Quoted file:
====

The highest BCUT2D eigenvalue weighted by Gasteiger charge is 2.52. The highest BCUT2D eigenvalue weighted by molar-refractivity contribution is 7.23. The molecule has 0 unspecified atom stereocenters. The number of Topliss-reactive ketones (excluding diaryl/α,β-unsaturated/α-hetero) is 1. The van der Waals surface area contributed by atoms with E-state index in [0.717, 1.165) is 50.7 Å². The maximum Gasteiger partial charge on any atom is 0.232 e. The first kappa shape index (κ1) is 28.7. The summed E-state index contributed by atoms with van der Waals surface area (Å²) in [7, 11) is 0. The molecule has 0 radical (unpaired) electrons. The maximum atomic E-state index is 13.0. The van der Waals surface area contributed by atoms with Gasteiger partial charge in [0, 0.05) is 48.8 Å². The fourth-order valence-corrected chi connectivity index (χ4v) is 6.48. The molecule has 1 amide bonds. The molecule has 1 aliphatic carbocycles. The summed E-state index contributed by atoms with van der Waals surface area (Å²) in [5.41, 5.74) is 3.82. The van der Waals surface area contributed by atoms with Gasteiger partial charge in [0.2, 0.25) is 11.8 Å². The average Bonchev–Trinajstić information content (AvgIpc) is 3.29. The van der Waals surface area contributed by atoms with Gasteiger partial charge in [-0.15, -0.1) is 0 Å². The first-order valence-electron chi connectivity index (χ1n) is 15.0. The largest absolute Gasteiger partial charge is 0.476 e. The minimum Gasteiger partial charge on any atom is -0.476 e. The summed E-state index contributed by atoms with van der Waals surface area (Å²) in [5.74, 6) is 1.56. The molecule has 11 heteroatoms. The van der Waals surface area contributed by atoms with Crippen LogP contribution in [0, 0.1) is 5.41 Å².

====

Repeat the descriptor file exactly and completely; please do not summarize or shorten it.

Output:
The highest BCUT2D eigenvalue weighted by Gasteiger charge is 2.52. The highest BCUT2D eigenvalue weighted by molar-refractivity contribution is 7.23. The molecule has 0 unspecified atom stereocenters. The number of Topliss-reactive ketones (excluding diaryl/α,β-unsaturated/α-hetero) is 1. The van der Waals surface area contributed by atoms with E-state index in [0.717, 1.165) is 50.7 Å². The maximum Gasteiger partial charge on any atom is 0.232 e. The first kappa shape index (κ1) is 28.7. The summed E-state index contributed by atoms with van der Waals surface area (Å²) in [7, 11) is 0. The molecule has 0 radical (unpaired) electrons. The maximum atomic E-state index is 13.0. The van der Waals surface area contributed by atoms with Gasteiger partial charge in [0, 0.05) is 48.8 Å². The fourth-order valence-corrected chi connectivity index (χ4v) is 6.48. The molecule has 1 amide bonds. The molecule has 1 aliphatic carbocycles. The summed E-state index contributed by atoms with van der Waals surface area (Å²) in [5.41, 5.74) is 3.82. The van der Waals surface area contributed by atoms with Gasteiger partial charge in [0.2, 0.25) is 11.8 Å². The average Bonchev–Trinajstić information content (AvgIpc) is 3.29. The van der Waals surface area contributed by atoms with Gasteiger partial charge in [-0.15, -0.1) is 0 Å². The first-order valence-electron chi connectivity index (χ1n) is 15.0. The largest absolute Gasteiger partial charge is 0.476 e. The minimum Gasteiger partial charge on any atom is -0.476 e. The summed E-state index contributed by atoms with van der Waals surface area (Å²) in [5.74, 6) is 1.56. The molecule has 11 heteroatoms. The van der Waals surface area contributed by atoms with Crippen LogP contribution in [0, 0.1) is 5.41 Å².